Early Visual Functional Outcomes and Morphological Responses to Anti-Vascular Growth Factor Therapy in Diabetic Macular Oedema Using Optical Coherence Tomography Angiography
Received 28 October 2020
Accepted for publication 4 December 2020
Published 28 January 2021 Volume 2021:15 Pages 331—339
Checked for plagiarism Yes
Review by Single anonymous peer review
Peer reviewer comments 3
Editor who approved publication: Dr Scott Fraser
Supriya Dabir,1 Mohan Rajan,1 Liji Parasseril,1 Vaidehi Bhatt,2 Preetam Samant,3 CAB Webers,4 TTJM Berendschot4
1Department of Retina, Rajan Eye Care Pvt Ltd, Chennai, India; 2Rajiv Gandhi Medical College, Thane, India; 3Department of Retina, PD Hinduja Hospital and Medical Research Center, Mumbai, India; 4University Eye Clinic, Maastricht, the Netherlands
Correspondence: Supriya Dabir
Rajan Eye Care Hospital Pvt. Ltd, No. 5, Vidyodaya East 2nd Street, T. Nagar, Chennai, Tamil Nadu 600017, India
Purpose: Diabetic macular oedema (DME) is a vision-threatening complication of diabetic retinopathy. Spectral domain optical coherence tomography angiography (OCTA) is useful for assessing DME. We performed serial OCTA measurements before and after 3 monthly intravitreal anti-vascular endothelial growth factor (anti-VEGF) injections to understand its relationship with best corrected visual acuity (BCVA), central macular thickness (CMT) and vascular indices.
Methods: OCTA assessment consisting of 6 × 6 mm scans centred on fovea and en-face retinal angiograms were obtained. Scans were done at baseline and at 1 month following each of the 3 intravitreal injections of anti-VEGF (ranibizumab, Lucentis®).
Results: Our prospective study included 24 eyes of 24 subjects, aged 63.0 ± 5.0 years. There was a mean gain of 0.07 LogMAR (3 letters) and reduction of CMT, vessel density (VD) and perfusion density (PD) by end of 3rd month. CMT was independently associated with improvement in BCVA. There were significant reductions in FAZ area, VD and PD over 3 months from baseline.
Conclusion: At three months, intravitreal anti-VEGF therapy is associated with visual function recovery in DME, with reduction in CMT being the most reliable predictor of response. OCTA shows a reduction in VD and PD respectively suggestive of reduced macular perfusion in the short term. Simultaneous reduction in FAZ size can be due to reversal of manual displacement of the retinal capillaries resulting from resolution of intraretinal oedema.
Keywords: diabetic macular oedema, superficial capillary plexus, vascular density, perfusion density, foveal avascular zone, optical coherence tomography angiography, macular ischemia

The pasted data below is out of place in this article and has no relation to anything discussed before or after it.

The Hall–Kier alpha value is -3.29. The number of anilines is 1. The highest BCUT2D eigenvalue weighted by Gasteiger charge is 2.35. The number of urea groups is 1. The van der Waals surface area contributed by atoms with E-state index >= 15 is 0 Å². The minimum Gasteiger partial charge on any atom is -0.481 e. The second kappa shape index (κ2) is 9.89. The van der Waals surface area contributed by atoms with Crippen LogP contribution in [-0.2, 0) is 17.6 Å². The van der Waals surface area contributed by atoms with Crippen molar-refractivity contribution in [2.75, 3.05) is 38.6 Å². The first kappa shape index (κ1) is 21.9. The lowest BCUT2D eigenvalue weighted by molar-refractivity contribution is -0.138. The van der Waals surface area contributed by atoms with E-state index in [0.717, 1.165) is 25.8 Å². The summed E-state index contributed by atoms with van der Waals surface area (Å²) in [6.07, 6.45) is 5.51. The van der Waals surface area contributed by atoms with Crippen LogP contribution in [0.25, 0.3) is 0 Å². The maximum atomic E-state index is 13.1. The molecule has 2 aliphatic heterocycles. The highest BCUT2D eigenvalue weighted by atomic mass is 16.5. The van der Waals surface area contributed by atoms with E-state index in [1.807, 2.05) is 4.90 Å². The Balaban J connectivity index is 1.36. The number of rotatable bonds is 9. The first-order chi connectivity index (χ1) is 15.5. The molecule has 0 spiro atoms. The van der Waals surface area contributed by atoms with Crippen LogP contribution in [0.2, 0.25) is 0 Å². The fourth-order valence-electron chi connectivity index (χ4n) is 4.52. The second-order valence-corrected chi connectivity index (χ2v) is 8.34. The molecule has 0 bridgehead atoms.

Diabetic retinopathy (DR) is a common cause of acquired loss of vision in adults worldwide and is known to be a progressive microvascular complication of diabetes mellitus. India alone is estimated to have 72 million people with diabetes mellitus (DM), and potentially 33% of them are at risk of developing retinopathy.1 With a prevalence and a rising trend in diagnosis of DM at younger age, the incidence of retinopathy is expected to rise. In fact, the risk of developing sight-threatening DR is 2 times higher in people who develop DM earlier in life (<40 years) and nearly 6.5 times higher in individuals with long-standing DM (>16 years).2
Diabetic macular oedema (DME) is the most common vision-threatening complication of DR and is estimated to be affecting ~9% of all patients with any form of DR in India.1 A metabolic cascade secondary to systemic hyperglycaemia results in the disruption of the blood–retinal barrier (BRB) and is a consequent cause of macular oedema. Although inflammatory dysregulation of the vascular endothelium could be a critical pathway, it is also found that the swelling and subsequent apoptosis of pericytes activates the cascade of vasoconstriction, followed by disruption resulting in vasculopathy and fluid collection.3,4 Hypoxia caused by the microvascular disease stimulates the release of vascular endothelial growth factor (VEGF), leading to increased vascular permeability and resultant retinal oedema.3 In recent years, the use of intravitreal anti-VEGF injections has become the standard of care in managing diabetic macular oedema.5 Intravitreal steroids are used as an alternative in patients who fail to respond to anti-VEGF, elderly individuals with pseudophakia or when they are unable to take monthly injections. These therapies are also best used with routine monitoring and measurements of the retinal vasculature as frequently as possible to obtain safe and effective patient outcomes. While fluorescein angiography had been the established gold standard for assessing retinal vasculature, it is limited by its invasiveness, use of contrast and limited ability to obtain quantifiable measurements of avascular area and vessel density.6
Newer non-invasive modalities such as spectral domain optical coherence tomography (SD-OCT) have paved a way for assessing the effectiveness of intravitreal anti-VEGF treatment in patients with DME and are the current gold standards in care.6 Spectral domain optical coherence tomography angiography (OCTA) has added a new dimension to understanding the disease as it gives the vascular pattern of the different layers of the retinal capillaries. It was limited in its use till lately because of being predominantly qualitative and time-consuming and because of lack of an applicable software. Now with the automated software built into the machine, it is easier to quantify the vascular features. Studies in the past have described the various changes that occur on OCT in diabetic retinopathy. However, more studies are needed in the Indian setting to understand the relationship between the OCTA markers and improvement in the visual acuity following anti-VEGF therapy, given the high burden of cases and resource-poor setting so as to tailor optimal strategies. To understand the recovery in retinal microvasculature and treatment responses to anti-VEGF agents, in this study our objective was to perform serial OCTA measurements before and after monthly intravitreal anti-VEGF injections (ranibizumab, Lucentis®). Our aim was to understand the changes in central macular thickness (CMT), vascular indices and foveal avascular zone (FAZ). We also explored the relationship between the change in the best corrected visual acuity (BCVA) with OCTA measures including CMT, FAZ, vessel density (VD) and perfusion density (PD).